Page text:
The context for this quote is that the speakers believe that a powerful part of the international community sympathizes with communists, and those pro-communist countries are trying to destroy Pinochet (timestamp: 30:30):
Original (drawn from three overlapping voices): “El destruyó el comunismo en un día…no se lo van a perdonar jamás…el único hombre capaz de destruir el comunismo en el mundo…y él sólo entregó un país floreciente…y es un ejemplo para el mundo y al mundo no les gusta…el primer lugar en latinoamerica…y eso es lo que tienen que destruir, y les queda poco tiempo porque se están dando cuenta en el resto del mundo, entonces tienen que destruirlo ahora.”
Translation: “He destroyed communism in one day…he’ll never be forgiven for that…The only man in the world capable of destroying communism… and he alone delivered a flourishing country…he is an example to the world and the world doesn’t like it…this is the top country in Latin America…and that is what they need to destroy, and they’re running out of time because the rest of the world is recognizing it [i.e. that Chile flourished under Pinochet’s strongman rule], so they have to destroy him now.”
Throughout “I Love Pinochet,” his supporters hold this exceptionalist view: that their leader is uniquely admirable and powerful (the only man able to destroy communism, in a single day, single-handedly!), and that for this reason, the international community has singled him out as a target (the world is being unfair to him).
Our 45th president has stated his exceptionalism in various ways. For example, in 2020: “I’m the only thing standing between the American dream and total anarchy, madness, and chaos.” And his frequent claim that “no politician in history has been treated more unfairly.”
But maybe Pinochet’s supporters weren’t totally wrong?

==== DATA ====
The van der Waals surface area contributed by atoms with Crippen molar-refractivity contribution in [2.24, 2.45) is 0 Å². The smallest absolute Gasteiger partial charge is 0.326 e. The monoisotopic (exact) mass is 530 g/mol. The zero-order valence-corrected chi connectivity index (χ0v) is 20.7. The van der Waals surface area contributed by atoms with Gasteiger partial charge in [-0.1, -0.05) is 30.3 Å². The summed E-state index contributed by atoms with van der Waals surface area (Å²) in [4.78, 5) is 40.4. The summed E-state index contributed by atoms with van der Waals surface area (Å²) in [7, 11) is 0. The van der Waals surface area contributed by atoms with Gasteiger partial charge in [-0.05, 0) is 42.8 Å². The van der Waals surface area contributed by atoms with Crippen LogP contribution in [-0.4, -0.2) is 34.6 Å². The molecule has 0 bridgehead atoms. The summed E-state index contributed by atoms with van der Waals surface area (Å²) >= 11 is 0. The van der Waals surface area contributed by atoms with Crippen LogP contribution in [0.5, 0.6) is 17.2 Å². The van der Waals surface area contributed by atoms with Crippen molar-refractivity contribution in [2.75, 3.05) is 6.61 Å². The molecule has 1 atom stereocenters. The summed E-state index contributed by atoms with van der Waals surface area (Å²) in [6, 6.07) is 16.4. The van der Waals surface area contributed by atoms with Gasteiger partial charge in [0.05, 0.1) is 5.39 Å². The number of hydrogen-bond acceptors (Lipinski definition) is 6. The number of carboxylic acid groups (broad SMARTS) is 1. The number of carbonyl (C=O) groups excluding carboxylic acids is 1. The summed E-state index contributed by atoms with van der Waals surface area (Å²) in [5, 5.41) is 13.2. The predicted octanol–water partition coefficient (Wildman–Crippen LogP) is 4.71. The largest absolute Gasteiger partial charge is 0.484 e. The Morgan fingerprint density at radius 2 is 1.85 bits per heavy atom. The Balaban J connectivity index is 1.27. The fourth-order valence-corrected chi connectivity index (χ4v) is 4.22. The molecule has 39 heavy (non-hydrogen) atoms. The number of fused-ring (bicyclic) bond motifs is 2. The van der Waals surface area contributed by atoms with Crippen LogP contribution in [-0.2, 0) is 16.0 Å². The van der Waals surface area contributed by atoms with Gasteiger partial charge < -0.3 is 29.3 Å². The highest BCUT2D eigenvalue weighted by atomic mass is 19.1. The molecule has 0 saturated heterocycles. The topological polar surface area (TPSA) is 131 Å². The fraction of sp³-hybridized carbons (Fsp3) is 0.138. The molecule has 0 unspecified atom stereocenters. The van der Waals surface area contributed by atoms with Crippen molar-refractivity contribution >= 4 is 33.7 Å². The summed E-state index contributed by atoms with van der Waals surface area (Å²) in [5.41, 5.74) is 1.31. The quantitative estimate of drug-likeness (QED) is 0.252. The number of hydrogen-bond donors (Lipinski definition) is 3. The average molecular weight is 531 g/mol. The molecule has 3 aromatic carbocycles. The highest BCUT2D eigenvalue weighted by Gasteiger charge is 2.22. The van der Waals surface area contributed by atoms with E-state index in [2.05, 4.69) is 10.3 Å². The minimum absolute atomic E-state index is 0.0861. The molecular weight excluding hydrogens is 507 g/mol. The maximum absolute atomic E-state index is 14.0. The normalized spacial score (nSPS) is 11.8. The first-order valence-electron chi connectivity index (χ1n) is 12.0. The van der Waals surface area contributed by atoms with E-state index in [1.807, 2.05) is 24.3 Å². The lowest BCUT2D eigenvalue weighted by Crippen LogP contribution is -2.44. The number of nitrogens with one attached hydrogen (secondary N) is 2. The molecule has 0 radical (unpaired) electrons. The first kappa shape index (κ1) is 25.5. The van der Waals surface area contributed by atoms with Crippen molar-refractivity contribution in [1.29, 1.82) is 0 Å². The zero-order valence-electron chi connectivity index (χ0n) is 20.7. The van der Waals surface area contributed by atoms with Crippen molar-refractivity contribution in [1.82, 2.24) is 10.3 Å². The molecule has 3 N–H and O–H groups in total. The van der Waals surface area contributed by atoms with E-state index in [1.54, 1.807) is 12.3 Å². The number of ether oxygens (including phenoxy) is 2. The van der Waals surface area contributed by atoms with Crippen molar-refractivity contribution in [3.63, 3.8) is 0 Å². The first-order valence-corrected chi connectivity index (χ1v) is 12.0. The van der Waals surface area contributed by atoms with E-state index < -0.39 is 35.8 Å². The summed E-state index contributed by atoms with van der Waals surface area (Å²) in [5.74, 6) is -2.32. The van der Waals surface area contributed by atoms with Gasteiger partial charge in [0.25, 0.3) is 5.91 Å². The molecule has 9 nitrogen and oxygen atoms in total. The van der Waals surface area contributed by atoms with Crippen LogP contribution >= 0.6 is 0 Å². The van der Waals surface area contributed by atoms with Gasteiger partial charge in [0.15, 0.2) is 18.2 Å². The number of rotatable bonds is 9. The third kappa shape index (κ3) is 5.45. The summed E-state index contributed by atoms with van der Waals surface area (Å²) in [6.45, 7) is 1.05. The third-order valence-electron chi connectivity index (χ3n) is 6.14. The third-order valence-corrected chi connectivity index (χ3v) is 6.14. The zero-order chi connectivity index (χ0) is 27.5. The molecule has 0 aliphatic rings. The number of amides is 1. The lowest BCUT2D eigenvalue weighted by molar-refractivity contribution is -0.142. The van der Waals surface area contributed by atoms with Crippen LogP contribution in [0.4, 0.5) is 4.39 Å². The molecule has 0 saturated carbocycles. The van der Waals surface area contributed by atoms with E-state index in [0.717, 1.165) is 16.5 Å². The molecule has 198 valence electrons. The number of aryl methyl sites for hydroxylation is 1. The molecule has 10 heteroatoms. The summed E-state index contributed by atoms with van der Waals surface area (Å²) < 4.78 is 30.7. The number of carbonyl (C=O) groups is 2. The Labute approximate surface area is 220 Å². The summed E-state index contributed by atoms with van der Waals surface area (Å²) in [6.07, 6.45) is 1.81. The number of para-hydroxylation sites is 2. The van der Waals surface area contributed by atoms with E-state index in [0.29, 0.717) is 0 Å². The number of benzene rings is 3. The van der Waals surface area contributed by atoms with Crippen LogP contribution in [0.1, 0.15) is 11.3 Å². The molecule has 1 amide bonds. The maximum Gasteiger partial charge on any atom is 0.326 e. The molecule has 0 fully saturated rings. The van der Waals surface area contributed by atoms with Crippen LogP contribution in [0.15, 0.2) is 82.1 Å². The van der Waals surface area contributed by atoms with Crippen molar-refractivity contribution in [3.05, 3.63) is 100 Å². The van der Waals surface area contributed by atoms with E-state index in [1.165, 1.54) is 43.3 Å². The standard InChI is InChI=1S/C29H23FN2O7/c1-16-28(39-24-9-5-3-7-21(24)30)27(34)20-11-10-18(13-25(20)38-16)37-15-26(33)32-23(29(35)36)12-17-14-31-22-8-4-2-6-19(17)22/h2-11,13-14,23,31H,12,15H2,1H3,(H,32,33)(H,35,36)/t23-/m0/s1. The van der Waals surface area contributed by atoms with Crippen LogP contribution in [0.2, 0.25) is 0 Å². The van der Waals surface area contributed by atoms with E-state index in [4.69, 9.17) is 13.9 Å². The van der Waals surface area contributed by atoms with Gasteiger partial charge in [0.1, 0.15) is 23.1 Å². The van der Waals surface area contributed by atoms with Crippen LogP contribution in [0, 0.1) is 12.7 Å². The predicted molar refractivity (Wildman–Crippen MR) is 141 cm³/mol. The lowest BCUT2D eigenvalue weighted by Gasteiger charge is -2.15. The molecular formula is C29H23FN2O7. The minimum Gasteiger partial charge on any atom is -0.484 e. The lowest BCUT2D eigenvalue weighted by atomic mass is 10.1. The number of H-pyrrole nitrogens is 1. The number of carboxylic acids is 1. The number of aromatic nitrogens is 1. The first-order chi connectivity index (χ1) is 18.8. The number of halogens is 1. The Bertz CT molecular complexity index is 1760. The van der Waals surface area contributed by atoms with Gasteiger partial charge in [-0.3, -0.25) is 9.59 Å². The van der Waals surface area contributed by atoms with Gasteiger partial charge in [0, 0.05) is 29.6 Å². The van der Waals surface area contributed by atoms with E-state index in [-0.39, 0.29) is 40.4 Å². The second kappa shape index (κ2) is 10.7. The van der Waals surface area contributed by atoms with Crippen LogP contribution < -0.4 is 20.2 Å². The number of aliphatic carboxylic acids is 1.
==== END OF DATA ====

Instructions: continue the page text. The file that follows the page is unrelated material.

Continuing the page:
Well, Pinochet’s supporters were right about one thing. There was something unique about Pinochet’s legal battle in the UK.
Spanish lawyers argued that under international law, Spain could try Pinochet for serious crimes against humanity (genocide and terrorism) outside his home country. Pinochet claimed he had sovereign immunity. The Law Lords ultimately ruled that Pinochet was not immune and should be extradited to Spain, although the case was ultimately dismissed due to Pinochet’s “failing health.”(See BBC’s timeline of the legal proceedings.)
As legal scholar Geoffrey Robertson commented:
“[T]he Pinochet Case was momentous because — for the first time — sovereign immunity was not allowed to become sovereign impunity”. (qtd. in Evans)
Pinochet was the first — a precedent that changed global justice. Trump is also the first wildcard president. It seems exceptional behavior demands exceptional treatment.
One Final “What About”
Later in the documentary, Fernando Barros Tocornal, a lawyer and now a partner at a Las Condes-based law firm, argues that Europe has no right to hold Chile accountable for its history. Although he is a lawyer, he isn’t offering a legal argument but rather a “what about” argument. He cites the world wars and violence in Northern Ireland, Yugoslavia, and Russia, and Europe’s inaction regarding violence against Palestinians as he claims that European nations have no right to judge Chile’s history. (He conveniently ignores that Spanish citizens were also murdered during the Pinochet regime and that many Chilean exiles fled to Spain, where their children would become Spanish citizens.)
Original: “Yo entiendo que hay valores que hoy día son universales, pero eso no da pie para que un pais pretenda poner su pie—no es cierto, su sobrepotencia — sobre una nación pequeña cómo nosotros y nos venga a exigir explicaciones.”
Translation: “I understand that there are values that today are universal¹, but that doesn’t give a country the right to place its foot — its overwhelming power — over a little nation² like ours and to demand explanations from us.”
I had to quote this for two reasons:
¹ Although the concept of human rights has certainly evolved, it wasn’t new at the time of the regime. Chile signed the 1949 Geneva Conventions in 1950, though it conveniently delayed signing the 1977 protocols until 1991. (Chile signed the United Nations Convention against Torture in 1988.) The regime passed the 1978 Amnesty Law precisely because it knew that one day, the Chilean community would try to hold officials accountable for their crimes.